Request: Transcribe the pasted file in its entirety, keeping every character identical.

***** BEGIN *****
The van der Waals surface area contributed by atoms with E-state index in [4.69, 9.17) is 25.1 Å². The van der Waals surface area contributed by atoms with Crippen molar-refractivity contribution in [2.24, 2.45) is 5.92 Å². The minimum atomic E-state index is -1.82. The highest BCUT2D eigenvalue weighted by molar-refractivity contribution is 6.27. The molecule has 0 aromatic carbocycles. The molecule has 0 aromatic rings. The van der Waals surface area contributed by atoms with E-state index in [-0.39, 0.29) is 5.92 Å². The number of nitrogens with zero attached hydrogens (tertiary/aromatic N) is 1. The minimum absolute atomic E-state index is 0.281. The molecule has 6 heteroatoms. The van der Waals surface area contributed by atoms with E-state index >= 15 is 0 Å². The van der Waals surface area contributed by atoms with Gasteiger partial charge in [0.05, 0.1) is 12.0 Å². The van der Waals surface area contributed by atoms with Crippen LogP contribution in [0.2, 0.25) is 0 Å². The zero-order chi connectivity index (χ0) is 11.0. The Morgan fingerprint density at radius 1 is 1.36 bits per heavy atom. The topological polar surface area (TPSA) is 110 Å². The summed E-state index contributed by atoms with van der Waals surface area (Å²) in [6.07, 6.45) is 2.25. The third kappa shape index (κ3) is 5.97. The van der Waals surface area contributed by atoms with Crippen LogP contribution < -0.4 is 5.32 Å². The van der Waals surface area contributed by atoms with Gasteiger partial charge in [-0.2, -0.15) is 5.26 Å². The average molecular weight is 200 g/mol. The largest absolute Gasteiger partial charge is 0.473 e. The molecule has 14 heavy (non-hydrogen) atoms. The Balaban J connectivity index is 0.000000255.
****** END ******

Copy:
The van der Waals surface area contributed by atoms with E-state index in [4.69, 9.17) is 25.1 Å². The van der Waals surface area contributed by atoms with Crippen molar-refractivity contribution in [2.24, 2.45) is 5.92 Å². The minimum atomic E-state index is -1.82. The highest BCUT2D eigenvalue weighted by molar-refractivity contribution is 6.27. The molecule has 0 aromatic carbocycles. The molecule has 0 aromatic rings. The van der Waals surface area contributed by atoms with E-state index in [-0.39, 0.29) is 5.92 Å². The number of nitrogens with zero attached hydrogens (tertiary/aromatic N) is 1. The minimum absolute atomic E-state index is 0.281. The molecule has 6 heteroatoms. The van der Waals surface area contributed by atoms with E-state index >= 15 is 0 Å². The van der Waals surface area contributed by atoms with Gasteiger partial charge in [0.05, 0.1) is 12.0 Å². The van der Waals surface area contributed by atoms with Crippen LogP contribution in [0.2, 0.25) is 0 Å². The zero-order chi connectivity index (χ0) is 11.0. The Morgan fingerprint density at radius 1 is 1.36 bits per heavy atom. The topological polar surface area (TPSA) is 110 Å². The summed E-state index contributed by atoms with van der Waals surface area (Å²) in [6.07, 6.45) is 2.25. The third kappa shape index (κ3) is 5.97. The van der Waals surface area contributed by atoms with Crippen LogP contribution < -0.4 is 5.32 Å². The van der Waals surface area contributed by atoms with Gasteiger partial charge in [-0.2, -0.15) is 5.26 Å². The average molecular weight is 200 g/mol. The largest absolute Gasteiger partial charge is 0.473 e. The molecule has 14 heavy (non-hydrogen) atoms. The Balaban J connectivity index is 0.000000255.